(a) General Magistrates. Judges of the circuit court may appoint as many general magistrates from among the members of the Bar in the circuit as the judges find necessary, and the general magistrates shall continue in office until removed by the court. The order making an appointment shall be recorded. Every person appointed as a general magistrate shall take the oath required of officers by the Constitution and the oath shall be recorded before the magistrate discharges any duties of that office.
(b) Special Magistrates. The court may appoint members of The Florida Bar as special magistrates for any particular service required by the court, and they shall be governed by all the provisions of law and rules relating to magistrates except they shall not be required to make oath or give bond unless specifically required by the order appointing them. Upon a showing that the appointment is advisable, a person other than a member of the Bar may be appointed.
(c) Reference. No reference shall be to a magistrate, either general or special, without the consent of the parties. When a reference is made to a magistrate, either party may set the action for hearing before the magistrate.
(d) General Powers and Duties. Every magistrate shall perform all of the duties that pertain to the office according to the practice in chancery and under the direction of the court. Process issued by a magistrate shall be directed as provided by law. Hearings before any magistrate, examiner, or commissioner shall be held in the county where the action is pending, but hearings may be held at any place by order of the court within or without the state to meet the convenience of the witnesses or the parties. All grounds of disqualification of a judge shall apply to magistrates. Magistrates shall not practice law of the same case type in the court or circuit the magistrate is appointed to serve.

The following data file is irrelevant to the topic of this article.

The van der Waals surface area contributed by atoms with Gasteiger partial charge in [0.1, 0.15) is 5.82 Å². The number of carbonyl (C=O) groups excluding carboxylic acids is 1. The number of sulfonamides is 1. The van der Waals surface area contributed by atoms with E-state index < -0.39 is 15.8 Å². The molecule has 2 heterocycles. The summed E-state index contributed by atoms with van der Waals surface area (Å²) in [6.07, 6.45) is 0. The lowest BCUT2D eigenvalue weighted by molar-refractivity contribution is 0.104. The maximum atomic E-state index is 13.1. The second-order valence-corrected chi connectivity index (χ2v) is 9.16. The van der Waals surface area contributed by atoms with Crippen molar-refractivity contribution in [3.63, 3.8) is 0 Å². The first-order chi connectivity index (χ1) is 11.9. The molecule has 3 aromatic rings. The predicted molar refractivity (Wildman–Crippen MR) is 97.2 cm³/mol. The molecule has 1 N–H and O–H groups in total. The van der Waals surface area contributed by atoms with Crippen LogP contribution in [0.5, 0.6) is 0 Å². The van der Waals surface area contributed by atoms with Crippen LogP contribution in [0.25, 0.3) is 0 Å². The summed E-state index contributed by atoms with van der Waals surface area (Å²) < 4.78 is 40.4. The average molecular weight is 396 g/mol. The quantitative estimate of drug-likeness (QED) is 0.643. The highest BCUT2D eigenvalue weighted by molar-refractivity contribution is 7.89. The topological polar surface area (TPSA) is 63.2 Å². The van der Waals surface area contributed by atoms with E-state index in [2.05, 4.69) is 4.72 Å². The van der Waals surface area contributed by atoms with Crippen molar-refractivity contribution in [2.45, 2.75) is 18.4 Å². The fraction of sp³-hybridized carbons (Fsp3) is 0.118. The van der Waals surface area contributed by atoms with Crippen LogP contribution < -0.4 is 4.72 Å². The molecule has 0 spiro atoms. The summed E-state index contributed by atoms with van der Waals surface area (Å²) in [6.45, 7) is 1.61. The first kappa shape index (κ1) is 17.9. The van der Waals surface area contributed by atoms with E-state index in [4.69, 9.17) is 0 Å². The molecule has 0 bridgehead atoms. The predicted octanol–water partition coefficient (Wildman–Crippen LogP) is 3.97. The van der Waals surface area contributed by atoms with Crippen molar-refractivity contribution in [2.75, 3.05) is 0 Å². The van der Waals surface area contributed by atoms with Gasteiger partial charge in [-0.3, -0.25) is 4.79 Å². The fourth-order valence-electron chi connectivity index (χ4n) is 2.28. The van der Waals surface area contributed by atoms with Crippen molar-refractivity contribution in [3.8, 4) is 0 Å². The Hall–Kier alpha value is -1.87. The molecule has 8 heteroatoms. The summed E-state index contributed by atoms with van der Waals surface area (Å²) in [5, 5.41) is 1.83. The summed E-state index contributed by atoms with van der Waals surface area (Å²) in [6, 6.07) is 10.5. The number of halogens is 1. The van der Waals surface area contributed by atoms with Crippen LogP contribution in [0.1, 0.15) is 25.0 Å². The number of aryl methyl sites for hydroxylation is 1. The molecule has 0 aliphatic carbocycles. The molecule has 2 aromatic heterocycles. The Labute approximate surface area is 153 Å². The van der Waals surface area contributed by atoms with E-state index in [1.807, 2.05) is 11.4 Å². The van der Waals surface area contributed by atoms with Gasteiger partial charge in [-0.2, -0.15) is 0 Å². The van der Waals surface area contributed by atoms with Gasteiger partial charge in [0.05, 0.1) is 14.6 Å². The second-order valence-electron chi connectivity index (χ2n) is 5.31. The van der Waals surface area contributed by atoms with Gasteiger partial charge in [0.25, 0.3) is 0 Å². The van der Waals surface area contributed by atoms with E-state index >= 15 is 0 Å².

(e) Bond. When not otherwise provided by law, the court may require magistrates who are appointed to dispose of real or personal property to give bond and surety conditioned for the proper payment of all moneys that may come into their hands and for the due performance of their duties as the court may direct. The bond shall be made payable to the State of Florida and shall be for the benefit of all persons aggrieved by any act of the magistrate.
(f) Notice of Hearings. The magistrate shall assign a time and place for proceedings as soon as reasonably possible after the reference is made and give notice to each of the parties. The notice or order setting a matter for hearing before the magistrate must state if electronic recording or a court reporter will be used to create a record of the proceedings. If electronic recording is to be used, the notice must state that any party may have a court reporter transcribe the record of the proceedings at that party’s expense. If any party fails to appear, the magistrate may proceed ex parte or may adjourn the proceeding to a future day, giving notice to the absent party of the adjournment.
(g) Hearings. The magistrate shall proceed with reasonable diligence in every reference and with the least practicable delay. Any party may apply to the court for an order to the magistrate to speed the proceedings and to make the report and to certify to the court the reason for any delay. The evidence shall be taken by the magistrate or by some other person under the magistrate’s authority in the magistrate’s presence and shall be filed with the magistrate’s report. The magistrate shall have authority to examine on oath the parties and all witnesses produced by the parties on all matters contained in the reference and to require production of all books, papers, writings, vouchers, and other documents applicable to the referenced matters. The magistrate shall admit evidence by deposition or that is otherwise admissible in court. The magistrate may take all actions concerning evidence that can be taken by the court and in the same manner. All parties accounting before a magistrate shall bring in their accounts in the form of accounts payable and receivable, and any other parties who are not satisfied with the account may examine the accounting party orally or by interrogatories or deposition as the magistrate directs. All depositions and documents that have been taken or used previously in the action may be used before the magistrate.